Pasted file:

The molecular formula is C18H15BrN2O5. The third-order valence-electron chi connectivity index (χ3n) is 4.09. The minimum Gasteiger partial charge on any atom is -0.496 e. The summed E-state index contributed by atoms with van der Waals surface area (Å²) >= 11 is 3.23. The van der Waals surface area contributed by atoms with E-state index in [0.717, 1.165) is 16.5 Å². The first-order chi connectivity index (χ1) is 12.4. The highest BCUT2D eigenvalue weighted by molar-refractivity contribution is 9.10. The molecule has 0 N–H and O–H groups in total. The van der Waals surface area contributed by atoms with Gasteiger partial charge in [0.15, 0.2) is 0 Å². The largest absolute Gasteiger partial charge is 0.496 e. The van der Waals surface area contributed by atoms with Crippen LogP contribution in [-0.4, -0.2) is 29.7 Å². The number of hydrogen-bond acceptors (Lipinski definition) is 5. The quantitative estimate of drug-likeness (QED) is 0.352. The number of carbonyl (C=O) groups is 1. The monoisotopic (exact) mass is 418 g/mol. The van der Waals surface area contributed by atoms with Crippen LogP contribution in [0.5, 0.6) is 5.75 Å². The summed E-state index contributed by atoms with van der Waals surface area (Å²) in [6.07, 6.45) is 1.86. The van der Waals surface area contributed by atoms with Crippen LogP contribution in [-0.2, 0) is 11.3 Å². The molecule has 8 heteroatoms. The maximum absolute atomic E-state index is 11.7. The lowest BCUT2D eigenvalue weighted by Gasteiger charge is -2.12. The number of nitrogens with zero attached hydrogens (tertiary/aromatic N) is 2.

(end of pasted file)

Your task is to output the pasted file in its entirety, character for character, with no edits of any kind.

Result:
The molecular formula is C18H15BrN2O5. The third-order valence-electron chi connectivity index (χ3n) is 4.09. The minimum Gasteiger partial charge on any atom is -0.496 e. The summed E-state index contributed by atoms with van der Waals surface area (Å²) >= 11 is 3.23. The van der Waals surface area contributed by atoms with E-state index in [0.717, 1.165) is 16.5 Å². The first-order chi connectivity index (χ1) is 12.4. The highest BCUT2D eigenvalue weighted by molar-refractivity contribution is 9.10. The molecule has 0 N–H and O–H groups in total. The van der Waals surface area contributed by atoms with Gasteiger partial charge in [0.15, 0.2) is 0 Å². The largest absolute Gasteiger partial charge is 0.496 e. The van der Waals surface area contributed by atoms with Crippen LogP contribution in [-0.4, -0.2) is 29.7 Å². The number of hydrogen-bond acceptors (Lipinski definition) is 5. The quantitative estimate of drug-likeness (QED) is 0.352. The number of carbonyl (C=O) groups is 1. The monoisotopic (exact) mass is 418 g/mol. The van der Waals surface area contributed by atoms with Crippen LogP contribution in [0.5, 0.6) is 5.75 Å². The summed E-state index contributed by atoms with van der Waals surface area (Å²) in [6.07, 6.45) is 1.86. The van der Waals surface area contributed by atoms with Crippen LogP contribution in [-0.2, 0) is 11.3 Å². The molecule has 8 heteroatoms. The maximum absolute atomic E-state index is 11.7. The lowest BCUT2D eigenvalue weighted by Gasteiger charge is -2.12. The number of nitrogens with zero attached hydrogens (tertiary/aromatic N) is 2.